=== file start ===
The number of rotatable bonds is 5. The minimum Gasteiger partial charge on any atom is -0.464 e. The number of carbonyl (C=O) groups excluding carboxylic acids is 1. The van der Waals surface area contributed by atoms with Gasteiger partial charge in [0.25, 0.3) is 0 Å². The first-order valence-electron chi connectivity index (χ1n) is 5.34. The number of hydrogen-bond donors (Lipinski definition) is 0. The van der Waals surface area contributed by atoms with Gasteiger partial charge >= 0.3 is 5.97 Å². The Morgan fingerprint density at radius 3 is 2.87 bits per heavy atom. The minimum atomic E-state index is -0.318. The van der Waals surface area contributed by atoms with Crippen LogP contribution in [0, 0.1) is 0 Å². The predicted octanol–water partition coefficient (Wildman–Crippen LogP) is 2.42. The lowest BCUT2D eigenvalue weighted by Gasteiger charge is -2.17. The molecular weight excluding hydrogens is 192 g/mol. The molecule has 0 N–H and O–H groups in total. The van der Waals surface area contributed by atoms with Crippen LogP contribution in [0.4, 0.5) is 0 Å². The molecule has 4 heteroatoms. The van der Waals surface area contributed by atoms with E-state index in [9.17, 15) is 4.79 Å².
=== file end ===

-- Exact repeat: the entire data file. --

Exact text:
The number of rotatable bonds is 5. The minimum Gasteiger partial charge on any atom is -0.464 e. The number of carbonyl (C=O) groups excluding carboxylic acids is 1. The van der Waals surface area contributed by atoms with Gasteiger partial charge in [0.25, 0.3) is 0 Å². The first-order valence-electron chi connectivity index (χ1n) is 5.34. The number of hydrogen-bond donors (Lipinski definition) is 0. The van der Waals surface area contributed by atoms with Gasteiger partial charge >= 0.3 is 5.97 Å². The Morgan fingerprint density at radius 3 is 2.87 bits per heavy atom. The minimum atomic E-state index is -0.318. The van der Waals surface area contributed by atoms with Crippen LogP contribution in [0, 0.1) is 0 Å². The predicted octanol–water partition coefficient (Wildman–Crippen LogP) is 2.42. The lowest BCUT2D eigenvalue weighted by Gasteiger charge is -2.17. The molecular weight excluding hydrogens is 192 g/mol. The molecule has 0 N–H and O–H groups in total. The van der Waals surface area contributed by atoms with Crippen LogP contribution in [0.4, 0.5) is 0 Å². The molecule has 4 heteroatoms. The van der Waals surface area contributed by atoms with E-state index in [9.17, 15) is 4.79 Å².